If you are someone who has a family history of a chronic debilitating disease, chances are you are looking (actively or not) for ways to prevent this disease in your own body and any progeny you have. Some diseases definitely seem more frightening to us than others, and one disease that really strikes fear into the hearts of those who have dealt with it is Alzheimer's disease (AD). As mentioned before, SkepticRD works with an elderly population and I get to see what the caregivers of people with disease go through, and I’ve seen other people constantly doing puzzles or other things to engage their mind and hopefully prevent the onset of this. Many people are also interested in dietary approaches to prevention, so I was interested when I saw this articleshared by a friend.The usual alarm bells go off in my head. The main alarm comes from past history of dealing with the emotional appeal of this disease; typically when something frightens us as humans it can be very easy to let our fear over ride our logic. One of the other alarms that went off was because the author of this blog is, to put it mildly, not exactly fond of science. He has written at least one article excoriating skeptics, including such statements as “Skeptics believe that thehuman body has no ability to defend itself against invading microorganism and that the only things that can save people from viral infections are vaccines.” (Link) Those of you who have been following my blog will know that I have already expounded on how our body has evolved to defend itself, but otherwise SkepticRD will not take the time to refute all of his points in this blog post, although I might at some later date. Otherwise you can read my blog and look through some other blogs like Sciencebasedmedicine.org, the Skeptical Raptor, Randi.org, or even do a search for the names Dr. Harriet Hall, Dr. Michael Shermer, or Dr. David Gorski to get an idea for yourself of what Skeptics accept based on evidence. In the meantime, let’s have a quote from Michael Shermer:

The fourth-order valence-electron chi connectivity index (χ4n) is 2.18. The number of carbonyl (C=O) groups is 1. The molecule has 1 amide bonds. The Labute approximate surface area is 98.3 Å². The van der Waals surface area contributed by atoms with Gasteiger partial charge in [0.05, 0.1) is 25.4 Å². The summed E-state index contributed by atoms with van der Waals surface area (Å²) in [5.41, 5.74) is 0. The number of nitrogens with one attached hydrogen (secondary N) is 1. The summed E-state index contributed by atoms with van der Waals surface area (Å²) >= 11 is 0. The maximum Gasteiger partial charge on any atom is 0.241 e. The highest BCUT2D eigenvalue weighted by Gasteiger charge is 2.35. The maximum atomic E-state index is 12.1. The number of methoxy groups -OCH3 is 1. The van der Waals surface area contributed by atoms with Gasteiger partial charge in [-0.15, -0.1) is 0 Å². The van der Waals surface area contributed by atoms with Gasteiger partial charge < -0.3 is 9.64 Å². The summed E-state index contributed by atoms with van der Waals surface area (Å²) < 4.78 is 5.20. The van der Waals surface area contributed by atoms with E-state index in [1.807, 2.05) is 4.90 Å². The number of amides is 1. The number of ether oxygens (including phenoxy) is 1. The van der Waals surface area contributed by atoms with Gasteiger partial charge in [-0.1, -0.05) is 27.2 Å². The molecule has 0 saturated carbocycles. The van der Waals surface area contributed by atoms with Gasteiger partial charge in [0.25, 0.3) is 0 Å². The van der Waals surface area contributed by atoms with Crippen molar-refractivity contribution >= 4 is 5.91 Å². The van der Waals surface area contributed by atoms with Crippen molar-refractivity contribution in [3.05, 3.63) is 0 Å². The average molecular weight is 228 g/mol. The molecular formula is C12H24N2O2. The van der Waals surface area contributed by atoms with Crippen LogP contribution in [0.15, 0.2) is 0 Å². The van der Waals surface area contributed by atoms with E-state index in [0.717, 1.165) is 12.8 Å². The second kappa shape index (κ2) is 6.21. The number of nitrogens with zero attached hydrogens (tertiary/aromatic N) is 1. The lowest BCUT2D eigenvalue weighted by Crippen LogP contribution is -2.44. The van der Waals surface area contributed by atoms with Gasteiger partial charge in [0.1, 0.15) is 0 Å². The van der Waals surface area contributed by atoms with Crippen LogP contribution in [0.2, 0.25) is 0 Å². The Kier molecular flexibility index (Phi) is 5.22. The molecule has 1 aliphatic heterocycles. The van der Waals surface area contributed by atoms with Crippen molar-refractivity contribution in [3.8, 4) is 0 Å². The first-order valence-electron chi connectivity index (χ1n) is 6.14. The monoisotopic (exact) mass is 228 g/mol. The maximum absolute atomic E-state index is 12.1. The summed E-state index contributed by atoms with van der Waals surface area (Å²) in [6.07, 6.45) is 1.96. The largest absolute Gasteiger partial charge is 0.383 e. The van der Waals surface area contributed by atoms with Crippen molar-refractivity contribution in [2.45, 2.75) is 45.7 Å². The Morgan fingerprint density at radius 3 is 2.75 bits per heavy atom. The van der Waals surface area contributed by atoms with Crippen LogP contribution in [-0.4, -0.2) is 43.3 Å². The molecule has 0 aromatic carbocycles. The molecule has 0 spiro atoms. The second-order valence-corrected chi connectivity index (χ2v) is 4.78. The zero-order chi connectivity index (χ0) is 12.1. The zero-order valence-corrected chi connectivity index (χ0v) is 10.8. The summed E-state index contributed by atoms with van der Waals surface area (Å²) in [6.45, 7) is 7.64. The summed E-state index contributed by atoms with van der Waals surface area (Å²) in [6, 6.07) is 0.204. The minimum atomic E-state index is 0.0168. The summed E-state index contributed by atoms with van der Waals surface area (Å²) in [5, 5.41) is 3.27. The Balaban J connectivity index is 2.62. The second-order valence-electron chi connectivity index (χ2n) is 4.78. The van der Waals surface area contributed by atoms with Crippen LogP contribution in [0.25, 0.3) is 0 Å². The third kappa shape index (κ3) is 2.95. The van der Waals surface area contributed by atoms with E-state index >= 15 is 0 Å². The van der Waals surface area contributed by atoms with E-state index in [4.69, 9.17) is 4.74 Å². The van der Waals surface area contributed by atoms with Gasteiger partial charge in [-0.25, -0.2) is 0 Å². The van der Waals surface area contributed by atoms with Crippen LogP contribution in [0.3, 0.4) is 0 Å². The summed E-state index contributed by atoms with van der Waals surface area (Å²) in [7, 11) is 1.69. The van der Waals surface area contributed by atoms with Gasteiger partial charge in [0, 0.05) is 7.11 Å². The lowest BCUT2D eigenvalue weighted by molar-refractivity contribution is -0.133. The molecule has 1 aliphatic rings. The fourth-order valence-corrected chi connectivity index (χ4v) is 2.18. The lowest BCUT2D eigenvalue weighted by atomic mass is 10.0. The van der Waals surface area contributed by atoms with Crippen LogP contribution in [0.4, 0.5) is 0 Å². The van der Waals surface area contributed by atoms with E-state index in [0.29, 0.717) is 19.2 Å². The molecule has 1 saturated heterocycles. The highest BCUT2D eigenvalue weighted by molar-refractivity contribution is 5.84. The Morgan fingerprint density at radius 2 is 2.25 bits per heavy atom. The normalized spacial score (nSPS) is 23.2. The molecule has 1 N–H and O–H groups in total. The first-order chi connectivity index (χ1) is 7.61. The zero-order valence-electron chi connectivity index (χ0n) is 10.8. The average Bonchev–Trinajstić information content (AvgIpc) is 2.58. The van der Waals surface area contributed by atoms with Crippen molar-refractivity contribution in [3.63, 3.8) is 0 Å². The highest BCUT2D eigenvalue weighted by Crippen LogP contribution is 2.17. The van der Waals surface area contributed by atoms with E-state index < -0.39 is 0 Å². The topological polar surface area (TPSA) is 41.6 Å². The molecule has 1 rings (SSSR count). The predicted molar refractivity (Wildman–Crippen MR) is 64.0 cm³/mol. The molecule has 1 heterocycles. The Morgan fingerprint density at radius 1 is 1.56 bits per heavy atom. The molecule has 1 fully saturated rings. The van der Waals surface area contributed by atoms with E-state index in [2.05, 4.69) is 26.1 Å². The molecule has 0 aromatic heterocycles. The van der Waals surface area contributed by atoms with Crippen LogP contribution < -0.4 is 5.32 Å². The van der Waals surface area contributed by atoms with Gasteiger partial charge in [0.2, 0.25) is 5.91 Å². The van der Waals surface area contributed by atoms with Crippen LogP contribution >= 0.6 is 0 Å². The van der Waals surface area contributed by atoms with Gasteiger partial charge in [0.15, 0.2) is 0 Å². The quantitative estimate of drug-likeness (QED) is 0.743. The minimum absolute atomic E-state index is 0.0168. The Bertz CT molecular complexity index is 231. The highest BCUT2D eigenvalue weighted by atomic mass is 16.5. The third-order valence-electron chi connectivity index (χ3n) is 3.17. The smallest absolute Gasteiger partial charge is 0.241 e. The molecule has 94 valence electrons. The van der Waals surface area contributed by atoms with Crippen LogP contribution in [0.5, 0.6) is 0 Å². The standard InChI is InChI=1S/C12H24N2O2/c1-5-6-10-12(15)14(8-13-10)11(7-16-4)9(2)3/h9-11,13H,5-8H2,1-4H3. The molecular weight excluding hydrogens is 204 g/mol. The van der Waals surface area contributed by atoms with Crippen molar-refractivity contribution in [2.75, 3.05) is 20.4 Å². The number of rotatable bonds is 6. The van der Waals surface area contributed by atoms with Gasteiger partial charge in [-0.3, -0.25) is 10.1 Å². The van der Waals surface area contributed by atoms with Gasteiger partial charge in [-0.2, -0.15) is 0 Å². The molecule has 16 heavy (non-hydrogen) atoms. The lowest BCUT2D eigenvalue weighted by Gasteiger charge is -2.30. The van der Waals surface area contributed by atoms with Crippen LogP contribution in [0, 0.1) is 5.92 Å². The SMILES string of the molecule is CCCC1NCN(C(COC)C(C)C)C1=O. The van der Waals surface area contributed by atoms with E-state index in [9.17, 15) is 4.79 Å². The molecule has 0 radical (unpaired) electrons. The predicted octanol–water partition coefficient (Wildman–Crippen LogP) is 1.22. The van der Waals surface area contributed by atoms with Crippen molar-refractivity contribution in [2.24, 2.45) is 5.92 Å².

“When lecturing on science and pseudoscience at colleges and universities, I am inevitably asked, after challenging common beliefs held by many students,`Why should we believe you?’ My answer: ‘You shouldn't.' I then explain that we need to check things out for ourselves and, short of that, at least to ask basic questions that get to the heart of the validity of any claim.”
The other thing that set off alarm bells is when they talked about a study published in “The Journal of Alzheimer’s Disease.” Sounds good, but I had to do a little digging to find out whether or not this was a peer-reviewed journal, meaning that it has been subjected to review by others in the field to help maintain certain standards. We were ok on that front, and it appears Rhode Island Hospital is also a legitimate place. SkepticRD actually had to do a little more digging to find the actual studies that this article was referring to, and after some Googling found that the studies published were from….seven years ago. (1, 2). Now, I'm not saying that research done 7 years ago can't still be relevant, but once again, the fact that the author of this article is plying this as "new research" should raise some more red flags that somebody might be pushing an agenda here.
Since the author of this article didn't link the relevant information, there may have been an assumption here that people weren't actually going to read the article (I've lost count of the red flags here). SkepticRD was able to read some of the full research articles online, however, and it seems that they may have not wanted you to read them because they draw false equivalencies. There's this quote from the article, for example "having found in her research that diabetes is closely associated with several key neuronal factors implicated in dementia." If you read through her research, you will find that there isn't enough data to say that Type 2 diabetes provides a causative effect for Alzheimer's disease and that this "Type 3 diabetes is completely separate from Type 1 and Type 2 diabetes."(Link) Now, there is data that shows that poorly controlled diabetes is associated with cognitive impairment, but not the same pathology associated with Alzheimer's disease. Just because there might be a correlation with Type 2 diabetes does not mean there is a causation!